Maybe next there will be a waiting period on kitchen knive's. If oy udon't already own a gun picking up a kitchen knife would be far easier then findign a gun at a gun shop.

Nail Shooter
October 14, 2005, 08:38 AM
If someone wants to kill a spouse that badly ("crime of passion") I'm sure the urge will come up again after the waiting period is over and they have the gun--same w/ robbing a bank etc.

Absolutely no logic or way to defend these asinine laws for people who already have a gun in their possession.

TrapdoorBilly
October 14, 2005, 09:02 AM
(right now they are required to automatically "pass" you if it takes more then 72 hours for the check. If they can do away with that then they will succeed ... I expect the next step after that will be to suspend background checks during times of "crisis", then there will be intermittent "blackouts" and eventually a complete shutdown of the system).


If you are talking NICS the 72 hours you reference is actually 3 business days. Saturdays, Sundays and holidays are not business days so if you have a Friday or Monday holiday they actually have 6 days or 144 hours. Also it is not an automatic approval, the firearm may be released with a status of no resolution. We frequently get calls after the 3 business days with a denial. If the firearm has been picked up this has to be reported and the information is passed on to the local ATF folks.

As to the times of "crisis", every time we get a system down notification I turn on FOX news to see if anything is going on, so I do think your suspicions there have some merit.

Get ready for a new and "improved" form 4473 coming to you Monday October 17th. :rolleyes:

Janitor
October 14, 2005, 09:12 AM
Background check I am fine with. There should be a license program so that you can by-pass it if you want to. Getting it would be a convience for speeding up the process nothing more, you could go the current route and have a backround check done everytime you buy a gun.
I believe that giving them time for a "normal" background check is the actual primary legal reason for the waiting period.

I think the stated reason might be so that any crimes of passion would be commited with a garrot, knife or credit card rather than have someone purchase a gun to commit the crime.

I believe the real, underlaying honest reason is one people keep bringing up here, and that's creeping incrementalism. Get the fenceline sitting majority used to these small thefts of rights from the public and they may not notice it happening.

WRT "licenses to buy" - In MN, you can get a buy permit from your local police department that's good for a year. You'll get the card in five days after making the (simple) application. With that, there is no waiting period (other than the standard NICs check). A CCW license can be used the same way.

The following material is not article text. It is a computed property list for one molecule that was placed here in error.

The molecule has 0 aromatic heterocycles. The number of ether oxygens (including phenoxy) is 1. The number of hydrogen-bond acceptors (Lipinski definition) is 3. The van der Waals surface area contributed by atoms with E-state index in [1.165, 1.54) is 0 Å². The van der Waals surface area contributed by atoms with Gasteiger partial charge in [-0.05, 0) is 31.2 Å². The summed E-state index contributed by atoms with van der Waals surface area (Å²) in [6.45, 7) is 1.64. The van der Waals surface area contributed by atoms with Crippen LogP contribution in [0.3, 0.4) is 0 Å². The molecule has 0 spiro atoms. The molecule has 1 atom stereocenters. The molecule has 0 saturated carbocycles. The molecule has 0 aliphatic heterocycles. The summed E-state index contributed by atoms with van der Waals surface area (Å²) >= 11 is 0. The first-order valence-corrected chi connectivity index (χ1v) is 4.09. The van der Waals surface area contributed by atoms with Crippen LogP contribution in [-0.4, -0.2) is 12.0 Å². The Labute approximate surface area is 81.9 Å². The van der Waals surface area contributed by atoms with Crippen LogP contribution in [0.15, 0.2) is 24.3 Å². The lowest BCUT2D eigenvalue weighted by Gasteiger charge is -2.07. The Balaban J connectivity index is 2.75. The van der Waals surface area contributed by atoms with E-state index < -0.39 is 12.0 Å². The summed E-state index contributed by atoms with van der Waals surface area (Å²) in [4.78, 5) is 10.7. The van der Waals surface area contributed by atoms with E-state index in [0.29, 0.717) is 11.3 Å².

Zach S
October 14, 2005, 09:22 AM
Speaking of the new 4473s, why did they change the color? White forms just doesnt have the same ring to it as yellow forms did.

Molon Labe
October 14, 2005, 09:38 AM
Waiting periods are simply harassment of gun owners. Pure and simple.

Want to know something that's really ridiculous? Let's say you already own a handgun, and you wish to purchase another. You would think they would be exempt you from the 5-day waiting period if you can prove you already own a gun. But this is not the case; you are subjected to the 5-day waiting period no matter what. :rolleyes:

TrapdoorBilly
October 14, 2005, 09:40 AM
Speaking of the new 4473s, why did they change the color? White forms just doesnt have the same ring to it as yellow forms did.

I guess so 'we' dummies could tell the new one from the old one. :D

Or better yet, something else to gig you on you next inspection. White used before the 17th, yellow after the 17th.

jamz
October 14, 2005, 09:46 AM
I think it's because guns are inherently evil and the guns themselves need five days to "cool off" before they go out on their own and randomly start shooting people once they've escaped the confines to the gun store.

Heavan only knows what my AR15 is capable of if it wasn't locked in my safe, banging to get out all the time. Thank goodness for the five day waiting period I had to undergo!

Oh wait, I just remembered, I didn't have to. :)


-James

Mad Man
October 14, 2005, 09:58 AM
According to the ACLU:

http://www.aclu.org/ReproductiveRights/ReproductiveRights.cfm?ID=9045&c=143


Government-mandated delays serve no purpose other than to make obtaining an abortion more difficult, dangerous, and expensive for the women who are least able to bear the burden of an unwanted pregnancy. The harm of such restrictions is felt most by those who have the fewest resources poor women, minors, rural women, working women without insurance or sick leave, and battered women.


For some reason, they don't apply that logic to other choices people might make.

Lupinus
October 14, 2005, 11:26 AM
I believe that giving them time for a "normal" background check is the actual primary legal reason for the waiting period.
Well in state's with no waiting period you can go to the store select your gun and get it later the same day to my knowlage.

Speaking of the new 4473s, why did they change the color? White forms just doesnt have the same ring to it as yellow forms did
White has a psychological bonus. A yellow form get's people's hampster wheel going that their right's are being pissed on.

For some reason, they don't apply that logic to other choices people might make.